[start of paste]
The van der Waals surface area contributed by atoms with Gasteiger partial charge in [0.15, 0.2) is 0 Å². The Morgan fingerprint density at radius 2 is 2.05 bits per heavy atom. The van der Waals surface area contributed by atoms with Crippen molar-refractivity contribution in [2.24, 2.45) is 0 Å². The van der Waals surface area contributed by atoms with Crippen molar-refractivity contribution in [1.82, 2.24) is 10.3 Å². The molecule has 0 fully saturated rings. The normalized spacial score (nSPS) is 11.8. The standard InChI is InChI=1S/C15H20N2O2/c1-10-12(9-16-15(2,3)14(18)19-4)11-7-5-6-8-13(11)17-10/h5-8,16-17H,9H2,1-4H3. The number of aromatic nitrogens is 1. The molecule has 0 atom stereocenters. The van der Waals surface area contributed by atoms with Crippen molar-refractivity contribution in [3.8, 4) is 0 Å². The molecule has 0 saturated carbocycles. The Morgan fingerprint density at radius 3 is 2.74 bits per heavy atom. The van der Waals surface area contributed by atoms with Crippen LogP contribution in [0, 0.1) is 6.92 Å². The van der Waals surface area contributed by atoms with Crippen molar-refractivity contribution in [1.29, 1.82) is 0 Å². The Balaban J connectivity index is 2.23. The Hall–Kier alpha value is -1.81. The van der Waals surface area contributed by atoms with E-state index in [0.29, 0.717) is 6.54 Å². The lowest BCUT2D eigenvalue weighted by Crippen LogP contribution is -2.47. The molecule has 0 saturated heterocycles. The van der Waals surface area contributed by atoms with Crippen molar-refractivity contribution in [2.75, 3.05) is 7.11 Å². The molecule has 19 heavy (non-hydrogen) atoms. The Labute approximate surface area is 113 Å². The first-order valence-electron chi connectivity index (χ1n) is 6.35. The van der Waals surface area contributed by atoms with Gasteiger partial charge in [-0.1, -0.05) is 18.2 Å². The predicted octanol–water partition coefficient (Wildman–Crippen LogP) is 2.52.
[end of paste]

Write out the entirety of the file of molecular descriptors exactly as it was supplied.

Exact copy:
The van der Waals surface area contributed by atoms with Gasteiger partial charge in [0.15, 0.2) is 0 Å². The Morgan fingerprint density at radius 2 is 2.05 bits per heavy atom. The van der Waals surface area contributed by atoms with Crippen molar-refractivity contribution in [2.24, 2.45) is 0 Å². The van der Waals surface area contributed by atoms with Crippen molar-refractivity contribution in [1.82, 2.24) is 10.3 Å². The molecule has 0 fully saturated rings. The normalized spacial score (nSPS) is 11.8. The standard InChI is InChI=1S/C15H20N2O2/c1-10-12(9-16-15(2,3)14(18)19-4)11-7-5-6-8-13(11)17-10/h5-8,16-17H,9H2,1-4H3. The number of aromatic nitrogens is 1. The molecule has 0 atom stereocenters. The van der Waals surface area contributed by atoms with Crippen molar-refractivity contribution in [3.8, 4) is 0 Å². The molecule has 0 saturated carbocycles. The Morgan fingerprint density at radius 3 is 2.74 bits per heavy atom. The van der Waals surface area contributed by atoms with Crippen LogP contribution in [0, 0.1) is 6.92 Å². The van der Waals surface area contributed by atoms with Crippen molar-refractivity contribution in [1.29, 1.82) is 0 Å². The Balaban J connectivity index is 2.23. The Hall–Kier alpha value is -1.81. The van der Waals surface area contributed by atoms with E-state index in [0.29, 0.717) is 6.54 Å². The lowest BCUT2D eigenvalue weighted by Crippen LogP contribution is -2.47. The molecule has 0 saturated heterocycles. The van der Waals surface area contributed by atoms with Crippen molar-refractivity contribution in [2.75, 3.05) is 7.11 Å². The molecule has 19 heavy (non-hydrogen) atoms. The Labute approximate surface area is 113 Å². The first-order valence-electron chi connectivity index (χ1n) is 6.35. The van der Waals surface area contributed by atoms with Gasteiger partial charge in [-0.1, -0.05) is 18.2 Å². The predicted octanol–water partition coefficient (Wildman–Crippen LogP) is 2.52.